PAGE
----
AZ-104 Microsoft Azure Administrator Associate – Secure access to virtual networks
January 27, 2023

1. NSGs

So in this section we’ll be talking about network security groups. Now we already talked about the concept of Virtual Networks and how we create these networks. Inside of them are subnets. And running on subnets are devices such as Virtual Machines that have a network interface to get onto the subnet. So you’ve got Virtual Machine has a network interface. The network interface connects to the subnet and the subnet is of an overall Virtual Network. Now these devices that are connected to a Virtual Network communicate with each other over these Virtual Network paths. The network security group allows us to specify which type of traffic out and which type of traffic is blocked. It is basically an allow for letting traffic pass over the network.

 Now the network security group can either be attached to the subnet or it can be attached to the network face. So if you think of this as being a tunnel, on one side is the Virtual Machine with a network space. On the other side of the tunnel is the subnet as a whole. You can put your network security group on either side of the tunnel. It’s still going to allow or block traffic traveling over that tunnel. So let’s take a look at this in action. So we have a Virtual Machine connected to this default subnet. The subnet has this address range. Now, if we go into the Virtual Machine, we can see the network interface. The network interface actually tells us in the summary section that there is a network security group attached to the network interface.

So in this instance is attached to the network interface. And if we go back to the subnet, then we don’t have any security group attached to the subnet. So in this instance, the CD is on the Virtual Machine side. Let’s go to the network security group. This was created when we created the Virtual Machine. So if we didn’t specify it, it create this new one for us. Going to go into it. Now, by default the network group has a number of rules. It splits the rules into inbound rules and outbounds. So you can look at this as being traffic coming into the Virtual Machine over that Virtual Network Interface card and traffic that’s leaving the machine. Let’s have a look. I’m going to go with inbound security rules tab here and we can look at them in a little closer detail.

So this is the default configuration. I have not added any other rules into the inbound security of this Virtual Machine. So by default it allows traffic to come from another machine running on the same network. So any port, any protocol over the Virtual Network is allowed to come into the machine. So by default, two Virtual Machines running on the same network are able to talk to each other. Okay, that makes sense. Also by default, if you have a load balancer running on this Virtual Network sitting in front of a virtual machine, then that load balancer is allowed to talk to the virtual machine. So again, any port, any protocol, this is the load balancer situation. All other traffic attempting to get into the virtual machine blocked. So this is the deny action. So other computers, the load balancer allowed, everything else blocked. What this means is if I was attempt to RDP into this computer from my desktop here, then I should this rule saying deny all inbound because I do not have the RDP port open inbound traffic. Why don’t we go ahead and add the RDP port for inbound? So I say add and what we want is source is going to be any for now, but ideally we want a source to be our network or our computer specifically. So I could actually say I only my computer if I did it got my IP address. So what is my IP address? I could limit the traffic that is coming in over this RDP port to my computer that is located at this address. If my idea was to change the IP address of my computer, then this would stop working.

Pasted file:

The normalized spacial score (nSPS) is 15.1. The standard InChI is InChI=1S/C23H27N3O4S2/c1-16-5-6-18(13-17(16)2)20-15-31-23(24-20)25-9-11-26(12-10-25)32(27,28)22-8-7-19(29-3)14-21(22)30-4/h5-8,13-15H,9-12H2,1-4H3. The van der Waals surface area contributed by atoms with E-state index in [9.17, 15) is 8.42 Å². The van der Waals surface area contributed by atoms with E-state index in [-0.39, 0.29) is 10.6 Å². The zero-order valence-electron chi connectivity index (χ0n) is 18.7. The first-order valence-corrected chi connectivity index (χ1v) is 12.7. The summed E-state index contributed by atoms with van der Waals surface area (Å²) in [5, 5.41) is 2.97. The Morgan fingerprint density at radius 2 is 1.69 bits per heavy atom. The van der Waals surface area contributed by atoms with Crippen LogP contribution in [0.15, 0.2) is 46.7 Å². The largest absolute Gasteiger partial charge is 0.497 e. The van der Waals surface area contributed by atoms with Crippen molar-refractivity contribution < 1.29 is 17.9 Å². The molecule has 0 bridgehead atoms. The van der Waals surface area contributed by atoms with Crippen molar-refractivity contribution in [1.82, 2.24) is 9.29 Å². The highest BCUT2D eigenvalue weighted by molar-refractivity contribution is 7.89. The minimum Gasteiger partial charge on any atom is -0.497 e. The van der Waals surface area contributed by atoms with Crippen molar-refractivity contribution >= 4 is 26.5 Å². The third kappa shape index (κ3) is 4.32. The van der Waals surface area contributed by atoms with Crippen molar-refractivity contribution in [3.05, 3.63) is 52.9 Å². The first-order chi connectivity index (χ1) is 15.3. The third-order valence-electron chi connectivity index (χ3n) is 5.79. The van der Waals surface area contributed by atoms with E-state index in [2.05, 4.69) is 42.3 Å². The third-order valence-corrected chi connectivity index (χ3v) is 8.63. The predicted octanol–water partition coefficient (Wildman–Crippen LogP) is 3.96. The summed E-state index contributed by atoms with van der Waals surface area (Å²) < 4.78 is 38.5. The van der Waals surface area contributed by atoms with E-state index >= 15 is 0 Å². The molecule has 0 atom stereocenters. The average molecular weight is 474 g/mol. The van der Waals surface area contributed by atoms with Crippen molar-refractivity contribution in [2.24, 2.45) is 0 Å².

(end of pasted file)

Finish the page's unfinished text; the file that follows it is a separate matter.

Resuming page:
I can do this in a CIDR configuration, so I can save 24 and that will cover all IP addresses from 00:55 in this case. And what we want to is basically send traffic to any destination so we don’t have a specific computer in mind. Although we could put the IP address or the public IP address of this computer, but we won’t. And the question then becomes which port? So the port RDP traffic is 3389. So that is the standard port for RDP traffic to go from over the network. P traffic is TCP, we might as well block off UDP traffic and we want to allow RDP traffic. Now, the priority works by the lowest number having the highest priority.

 So you’ll see that the default rules are a very high number, 65,000 up to 65 500. And so we can set the priority. The default list was 100, I’ll set it to 1000 and we’re going to call this RDP traffic. And so, if I was to add this rule, because we put a source IP address, only computers on my network will be allowed to deport 3389 to any computer that is subject to this rule. And for now, this is again on the network Secure Network interface card. So it’s only that virtual machine that’s affected. I can do the same thing for Http and Https traffic. There’s another way of adding this.